The orexin system that derives from the posterior lateral hypothalamus is like the LC–NE, DRN-5-HT, and TMN–HA systems in that the cells only fire during waking and are silent during sleep phases [28]. It is unique in being essential for sustaining the waking state, as its disruption in patients with narcolepsy leads to periodic and abrupt interruptions of the conscious state. The cluster of orexin neurons in the hypothalamus is a node that links to the other arousal-related nuclei, including basal forebrain cholinergic neurons, TMN–HA neurons, DRN-5-HT neurons, VTA–DA neurons, lateral dorsal tegmental cholinergic neurons, and LC–NE neurons (Fig. 1). It is poised to orchestrate a synchronous activation of multiple arousal systems. In addition to its role in arousal, orexin has a role in the rewarding effects of drugs of abuse, including those of opioids [29]. For example, narcoleptics that have low orexin levels do not abuse opioids and mice with genetic deletion of orexin show decreased opioid-addiction potential, implicating orexin in the initial rewarding effects of opioids [29]. Orexin neurons are activated by reward and project to the DA neurons in VTA that innervate the nucleus accumbens and mediate reward, which they also influence via their direct projections to it. Chronic opioid exposure upregulates orexin in humans and rodents [30]. Postmortem brains of heroin users showed increases in orexin neuron numbers in the lateral hypothalamus and reverse translation studies verified that chronic opioid administration in rodents also increased the number of orexin neurons in their lateral hypothalamus. The upregulation of orexin would be expected to create a state of hyperarousal and may underlie the insomnia observed both in treated and non-treated opioid users. Preclinical studies, demonstrating that orexin microinjection into the VTA increases cocaine self-administration and reinstates cocaine-conditioned place preference, also implicate orexin in cocaine’s rewarding effects. It has been suggested that orexin is specifically engaged in substance abuse during elevated motivational states, such as when the effort to obtain the drug is high [29] or when animals are stressed [31]. For example, orexin antagonists only affect self-administration under conditions that require a relatively high effort, such as progressive ratio schedules, or when drug seeking is triggered by cues or stress, suggesting that it may be particularly active during relapse. This would be consistent with a state of heightened arousal that accompanies craving. These findings provide a rationale for the evaluation of orexin antagonists, such as suvorexant, a drug currently approved for use for insomnia, as therapy for substance use disorders and for the development of new ones. These agents may provide a two-fold benefit by preventing two distinct but interrelated effects of orexin, potentiation of reward and arousal effects, which could help attenuate drug reward and improve sleep disturbances.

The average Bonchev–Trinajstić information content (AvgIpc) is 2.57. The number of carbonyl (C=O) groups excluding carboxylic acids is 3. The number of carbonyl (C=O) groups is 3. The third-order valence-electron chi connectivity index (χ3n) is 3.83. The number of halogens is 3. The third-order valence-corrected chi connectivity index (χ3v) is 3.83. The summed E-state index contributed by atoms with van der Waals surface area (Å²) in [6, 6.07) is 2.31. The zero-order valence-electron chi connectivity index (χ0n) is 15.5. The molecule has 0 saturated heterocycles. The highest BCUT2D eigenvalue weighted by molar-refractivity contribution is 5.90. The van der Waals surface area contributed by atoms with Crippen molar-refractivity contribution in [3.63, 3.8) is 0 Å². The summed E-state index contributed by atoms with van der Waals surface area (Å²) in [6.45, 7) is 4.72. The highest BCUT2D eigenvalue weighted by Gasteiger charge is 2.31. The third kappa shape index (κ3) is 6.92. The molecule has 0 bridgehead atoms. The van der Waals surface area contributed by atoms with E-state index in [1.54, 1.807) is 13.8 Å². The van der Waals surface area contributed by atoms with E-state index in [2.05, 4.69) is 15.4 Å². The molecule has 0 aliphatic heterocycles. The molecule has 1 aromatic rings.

Fig. 1
figure1

Schematic depicting efferent projections of lateral hypothalamic orexin neurons. The orexin system is positioned to influence cognitive function, arousal, and reward. Orexin neurons have broad forebrain projections. Cortical projections may modulate cognitive aspects of substance use behavior such as decision-making. In addition, they project to arousal-related nuclei, including the locus coeruleus (LC), which expresses norepinephrine (NE), dorsal raphe nucleus (DRN), which expresses serotonin (5-HT), lateral dorsotegmental nucleus (LDT), which expresses acetylcholine (ACh), tuberomammillary nucleus (TMN), which expresses histamine (HA), and nucleus basalis of Meynert (NBM), which expresses ACh. These nuclei in turn have diffuse projections throughout the forebrain. Orexin neuronal projections to the ventral tegmental area (VTA) and nucleus accumbens (NAc) are poised to modulate reward and to make rewarding stimuli arousing

Although it is becoming well accepted that there are neurobiological links between sleep dysfunction and substance abuse behavior that result in comorbidity, research is still in its infancy. Earlier, we discussed a simplified anatomical framework that identifies some of the relevant links for this comorbidity, but there are likely other pathways and substrates, some of which still need to be discovered. The precise functional interactions between these different regions and their involvement in the trajectory of drug use has not been explored in any depth. Likewise, how the interaction between sleep and substance use is shaped by genetics, life events, sex, and circadian rhythms remains unknown. Further research to fill the knowledge gaps at the intersection of sleep, drug reward, and addiction will help identify treatment targets that improve the quality of life of individuals suffering from sleep and substance use disorders.

Funding and disclosure

This work was supported by the National Institute on Drug Abuse.

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Valentino, R.J., Volkow, N.D. Drugs, sleep, and the addicted brain. Neuropsychopharmacol. 45, 3–5 (2020). https://doi.org/10.1038/s41386-019-0465-x